Judgment delivered by Deputy
Deemster Corlett in the respect of the application made by members
of the KSFIOM Depositors' Action Group in respect of the costs of
the Scheme of Arrangement ("the Scheme").
Deputy Deemster Corlett has delivered his judgment on 30 June
2009, in respect of the application made by members of the KSFIOM
Depositors' Action Group in respect of costs of the Scheme.
The judgment amongst other matters indicates that :-
- That the application was considered by Deputy Deemster Corlett
in the light of precedent in respect of civil litigation and that
the awarding of costs was at the discretion of the Court.
- That there is a particular rule in litigation involving winding
up petitions and schemes of arrangements that there should be one
set of costs for any successful group of creditors.
- That those who present or promote a scheme will not normally be
subject to an adverse order for costs unless they have been guilty
of "frivolous or careless conduct" in presenting the Scheme.
- That there was no misconduct in relation to the promotion of
- That it was difficult to see how it could be claimed that the
Scheme was devoid of any substantial support from the general body
of KSFIOM's creditors, as a majority in number (not in value) voted
in favour of the Scheme.
- That the DAG's costs in respect of the Scheme and the Winding
Up Petition should be paid out of the assets of KSFIOM as a pre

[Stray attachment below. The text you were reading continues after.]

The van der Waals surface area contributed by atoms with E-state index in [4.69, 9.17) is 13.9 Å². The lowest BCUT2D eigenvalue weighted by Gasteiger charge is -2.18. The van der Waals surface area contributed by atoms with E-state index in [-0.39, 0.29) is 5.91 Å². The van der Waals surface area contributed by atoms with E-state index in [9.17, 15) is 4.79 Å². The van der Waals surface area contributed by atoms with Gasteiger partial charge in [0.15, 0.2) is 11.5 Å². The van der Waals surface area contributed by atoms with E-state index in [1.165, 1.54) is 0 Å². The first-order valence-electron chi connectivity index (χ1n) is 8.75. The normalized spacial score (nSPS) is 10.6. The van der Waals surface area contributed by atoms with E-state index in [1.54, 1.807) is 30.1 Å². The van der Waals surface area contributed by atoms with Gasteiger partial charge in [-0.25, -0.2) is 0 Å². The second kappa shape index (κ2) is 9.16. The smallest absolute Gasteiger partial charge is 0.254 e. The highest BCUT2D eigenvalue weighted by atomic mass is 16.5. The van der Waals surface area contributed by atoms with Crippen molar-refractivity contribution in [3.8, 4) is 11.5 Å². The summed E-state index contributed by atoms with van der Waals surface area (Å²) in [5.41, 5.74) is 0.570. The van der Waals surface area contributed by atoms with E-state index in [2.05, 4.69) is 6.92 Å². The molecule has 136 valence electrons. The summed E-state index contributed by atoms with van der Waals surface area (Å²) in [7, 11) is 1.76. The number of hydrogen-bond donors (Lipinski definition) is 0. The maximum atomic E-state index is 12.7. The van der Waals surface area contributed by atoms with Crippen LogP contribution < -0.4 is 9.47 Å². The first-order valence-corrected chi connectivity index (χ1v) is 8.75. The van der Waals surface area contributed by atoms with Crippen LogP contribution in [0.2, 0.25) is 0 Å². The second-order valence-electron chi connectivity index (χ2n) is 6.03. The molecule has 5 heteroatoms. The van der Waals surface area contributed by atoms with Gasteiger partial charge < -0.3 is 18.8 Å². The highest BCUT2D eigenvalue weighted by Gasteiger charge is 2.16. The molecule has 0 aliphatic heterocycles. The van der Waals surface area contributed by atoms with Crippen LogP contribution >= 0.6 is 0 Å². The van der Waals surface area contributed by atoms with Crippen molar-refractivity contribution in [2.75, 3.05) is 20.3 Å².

preferential debt, to be agreed by a costs assessor.
- That in the Deemster's view the Joint Liquidators Provisional
adopted a proper approach to the work which they had done in
relation to the Scheme and there was no merit in the suggestion
that their costs should be disallowed.
- The costs of the Joint Liquidators Provisional in relation to
both the Scheme and the Winding Up Petition will be paid out of the
assets of KSFIOM, as a pre preferential debt.
The judgment refers to the decision of the Joint Liquidators
Provisional not to make a similar claim as that made by the
Depositors Action Group against the Treasury for payment of their
costs in relation to the Scheme and the Winding Up Petition.
The Joint Liquidators Provisional wish to make clear that their
decision in this regard was based solely on the extensive legal
advice that they obtained as to the prospect of any such
application being successful. In particular advice was sought from
leading Queens Counsel. In the absence of any legal advice that
there was a reasonable prospect of being successful in such an
application, the Joint Provisional Liquidator considered that they
would have been derelict in their duty to creditors if they had
chosen to disregard the legal advice they had received and had
pursued such an application. Indeed the judgment makes clear that
as the Depositors Action Group's application for its costs to be
met by the Treasury had been rejected, it follows that an
application for the Joint Liquidators Provisional costs to be met
by the Treasury would be rejected.
The full judgment is below and can also be found on this
Judgment 30 June
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Joint Liquidator Provisionally